Integrated Modeling of European Migration
In order to fully understand the causes and consequences of international movements in Europe, researchers and policy makers need to overcome the limitations of the various data sources, including inconsistencies in availability, definitions and quality. At present, there has been little research on combining international migration data to provide overall pictures of population movements. So, how does one overcome these obstacles to obtain an overall and consistent picture of the migration patterns occurring within Europe? The proposed research seeks to answer this question by applying Bayesian methods to harmonise and correct for inadequacies in the available data and to estimate completely missing flows. The methodology will be integrated and capable of providing a synthetic data base with measures of uncertainty for international migration flows and other model parameters. Having such a data base will allow us to better understand the underlying mechanisms and reasons for recent migration trends.
This project has two main objectives. First, we will develop a Bayesian statistical model for migration count data that allows for flows to be measured to different accuracies and that is able to incorporate auxiliary information on the associations between origins and destinations of migration (e.g., language, borders and distance) to estimate missing patterns. Second, the model will accommodate the various complexities in the reported international migration data in the modelling framework. This involves the reconciliation of reported flows based on various definitions used by countries to measure international migration and the use of multiple sources of data on particular flows, including the use of qualitative judgements. The modelling approach will include multiple time periods and disaggregation by age and sex.
This project is led by experienced researchers who have a good track record in handling and collecting migration data, quantifying demographic uncertainty, estimating migration patterns and statistical modelling, including methods to deal with inadequate or missing data. The team includes both senior-level researchers and junior-level research assistants. The Principal Investigator, James Raymer (University of Southampton) is an expert in migration estimation. His group also includes Jonathan J. Forster, Peter W.F. Smith, Guy Abel, Jakub Bijak and Arkadiusz Wisniowski, experts in Bayesian modelling, categorical data analysis and migration forecasting. Nico Keilman (University of Oslo) is an expert in population forecasting and demographic uncertainty. Rob van der Erf (Netherlands Interdisciplinary Demographic Institute) is an expert in migration statistics and data-base development.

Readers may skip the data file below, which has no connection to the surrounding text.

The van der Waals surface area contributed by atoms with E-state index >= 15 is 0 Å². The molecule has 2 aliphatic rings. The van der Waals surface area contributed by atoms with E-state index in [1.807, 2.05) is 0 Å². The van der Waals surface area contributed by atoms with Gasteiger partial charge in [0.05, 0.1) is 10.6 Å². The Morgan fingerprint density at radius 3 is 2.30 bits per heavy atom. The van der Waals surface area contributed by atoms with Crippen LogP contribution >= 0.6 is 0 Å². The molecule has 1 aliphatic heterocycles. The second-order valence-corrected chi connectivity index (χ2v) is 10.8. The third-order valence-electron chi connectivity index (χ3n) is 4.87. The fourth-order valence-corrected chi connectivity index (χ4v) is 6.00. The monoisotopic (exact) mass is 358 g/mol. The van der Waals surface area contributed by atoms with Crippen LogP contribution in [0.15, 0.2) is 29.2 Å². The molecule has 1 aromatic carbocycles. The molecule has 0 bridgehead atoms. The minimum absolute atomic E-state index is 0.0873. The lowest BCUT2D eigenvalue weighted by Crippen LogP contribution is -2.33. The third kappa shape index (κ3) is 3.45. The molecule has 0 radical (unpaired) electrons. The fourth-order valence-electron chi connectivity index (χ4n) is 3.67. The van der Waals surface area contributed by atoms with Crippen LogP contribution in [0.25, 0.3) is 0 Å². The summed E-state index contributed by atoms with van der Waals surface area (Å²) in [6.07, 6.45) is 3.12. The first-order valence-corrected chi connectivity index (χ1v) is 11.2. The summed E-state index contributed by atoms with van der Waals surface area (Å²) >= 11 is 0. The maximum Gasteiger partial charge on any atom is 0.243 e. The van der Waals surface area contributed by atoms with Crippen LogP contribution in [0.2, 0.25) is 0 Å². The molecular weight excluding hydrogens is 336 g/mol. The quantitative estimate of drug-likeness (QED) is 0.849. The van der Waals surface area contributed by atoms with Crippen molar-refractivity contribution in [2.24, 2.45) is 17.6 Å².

The advantages in having a consistent and reliable set of migration flows are numerous. Estimates of migration flows are needed so that governments have the means to improve their planning policies directed at supplying particular social services or at influencing levels of migration. This is important because migration is currently (and increasingly) the major factor contributing to population change. Furthermore, our understanding of how or why populations change requires reliable information about migrants. Without this, the ability to predict, control or understand that change is limited. Finally, countries will soon be required to provide harmonised migration flow statistics to Eurostat as part of a new regulation passed by the European Parliament. Recognising the many obstacles with existing data, Article 9 of the Regulation states that ‘As part of the statistics process, scientifically based and well documented statistical estimation methods may be used.’ Our proposed framework helps countries achieve this aim and provides measures of accuracy required for understanding the estimated parameters and flows.
Dr. James Raymer, University of Southampton